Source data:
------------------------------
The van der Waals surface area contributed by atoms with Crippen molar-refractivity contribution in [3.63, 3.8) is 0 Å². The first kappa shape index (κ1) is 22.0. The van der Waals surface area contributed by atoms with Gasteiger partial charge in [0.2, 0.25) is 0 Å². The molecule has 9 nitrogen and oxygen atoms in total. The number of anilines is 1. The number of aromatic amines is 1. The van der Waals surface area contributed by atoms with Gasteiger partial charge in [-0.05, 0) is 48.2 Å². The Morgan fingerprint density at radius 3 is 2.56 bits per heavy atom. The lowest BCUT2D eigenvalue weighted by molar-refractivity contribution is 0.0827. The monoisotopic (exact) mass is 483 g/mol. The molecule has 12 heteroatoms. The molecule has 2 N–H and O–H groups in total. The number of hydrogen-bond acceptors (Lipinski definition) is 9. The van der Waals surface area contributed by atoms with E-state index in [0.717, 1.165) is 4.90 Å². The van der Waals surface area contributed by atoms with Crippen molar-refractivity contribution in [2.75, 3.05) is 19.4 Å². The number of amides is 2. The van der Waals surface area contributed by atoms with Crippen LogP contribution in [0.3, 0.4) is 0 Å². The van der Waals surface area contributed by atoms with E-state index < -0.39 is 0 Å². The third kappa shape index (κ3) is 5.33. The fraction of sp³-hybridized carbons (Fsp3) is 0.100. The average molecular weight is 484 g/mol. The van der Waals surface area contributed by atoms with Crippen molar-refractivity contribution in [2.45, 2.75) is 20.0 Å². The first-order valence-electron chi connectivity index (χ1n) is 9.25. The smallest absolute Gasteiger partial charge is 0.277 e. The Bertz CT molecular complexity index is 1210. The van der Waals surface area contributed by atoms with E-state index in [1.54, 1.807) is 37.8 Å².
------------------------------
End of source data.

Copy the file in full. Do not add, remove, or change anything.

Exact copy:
The van der Waals surface area contributed by atoms with Crippen molar-refractivity contribution in [3.63, 3.8) is 0 Å². The first kappa shape index (κ1) is 22.0. The van der Waals surface area contributed by atoms with Gasteiger partial charge in [0.2, 0.25) is 0 Å². The molecule has 9 nitrogen and oxygen atoms in total. The number of anilines is 1. The number of aromatic amines is 1. The van der Waals surface area contributed by atoms with Gasteiger partial charge in [-0.05, 0) is 48.2 Å². The Morgan fingerprint density at radius 3 is 2.56 bits per heavy atom. The lowest BCUT2D eigenvalue weighted by molar-refractivity contribution is 0.0827. The monoisotopic (exact) mass is 483 g/mol. The molecule has 12 heteroatoms. The molecule has 2 N–H and O–H groups in total. The number of hydrogen-bond acceptors (Lipinski definition) is 9. The van der Waals surface area contributed by atoms with E-state index in [0.717, 1.165) is 4.90 Å². The van der Waals surface area contributed by atoms with Crippen molar-refractivity contribution in [2.75, 3.05) is 19.4 Å². The number of amides is 2. The van der Waals surface area contributed by atoms with Crippen LogP contribution in [0.3, 0.4) is 0 Å². The van der Waals surface area contributed by atoms with E-state index < -0.39 is 0 Å². The third kappa shape index (κ3) is 5.33. The fraction of sp³-hybridized carbons (Fsp3) is 0.100. The average molecular weight is 484 g/mol. The van der Waals surface area contributed by atoms with Crippen molar-refractivity contribution in [2.45, 2.75) is 20.0 Å². The first-order valence-electron chi connectivity index (χ1n) is 9.25. The smallest absolute Gasteiger partial charge is 0.277 e. The Bertz CT molecular complexity index is 1210. The van der Waals surface area contributed by atoms with E-state index in [1.54, 1.807) is 37.8 Å².